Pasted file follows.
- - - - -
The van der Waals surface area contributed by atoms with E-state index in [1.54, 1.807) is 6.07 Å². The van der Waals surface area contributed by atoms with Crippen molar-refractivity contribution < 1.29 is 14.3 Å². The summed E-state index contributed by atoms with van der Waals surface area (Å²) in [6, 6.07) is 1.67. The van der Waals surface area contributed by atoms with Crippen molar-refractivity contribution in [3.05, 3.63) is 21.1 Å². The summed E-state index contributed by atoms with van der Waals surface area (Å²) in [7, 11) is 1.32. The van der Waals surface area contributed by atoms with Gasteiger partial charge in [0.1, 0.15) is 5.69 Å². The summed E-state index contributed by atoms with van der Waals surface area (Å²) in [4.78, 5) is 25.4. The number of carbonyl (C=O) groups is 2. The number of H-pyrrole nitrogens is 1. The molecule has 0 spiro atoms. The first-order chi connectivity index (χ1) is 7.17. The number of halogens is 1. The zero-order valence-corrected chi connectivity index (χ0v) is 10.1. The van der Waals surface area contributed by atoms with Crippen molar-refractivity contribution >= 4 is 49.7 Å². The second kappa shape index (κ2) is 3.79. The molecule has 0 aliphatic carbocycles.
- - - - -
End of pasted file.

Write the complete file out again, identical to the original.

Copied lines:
The van der Waals surface area contributed by atoms with E-state index in [1.54, 1.807) is 6.07 Å². The van der Waals surface area contributed by atoms with Crippen molar-refractivity contribution < 1.29 is 14.3 Å². The summed E-state index contributed by atoms with van der Waals surface area (Å²) in [6, 6.07) is 1.67. The van der Waals surface area contributed by atoms with Crippen molar-refractivity contribution in [3.05, 3.63) is 21.1 Å². The summed E-state index contributed by atoms with van der Waals surface area (Å²) in [7, 11) is 1.32. The van der Waals surface area contributed by atoms with Gasteiger partial charge in [0.1, 0.15) is 5.69 Å². The summed E-state index contributed by atoms with van der Waals surface area (Å²) in [4.78, 5) is 25.4. The number of carbonyl (C=O) groups is 2. The number of H-pyrrole nitrogens is 1. The molecule has 0 spiro atoms. The first-order chi connectivity index (χ1) is 7.17. The number of halogens is 1. The zero-order valence-corrected chi connectivity index (χ0v) is 10.1. The van der Waals surface area contributed by atoms with Crippen molar-refractivity contribution >= 4 is 49.7 Å². The second kappa shape index (κ2) is 3.79. The molecule has 0 aliphatic carbocycles.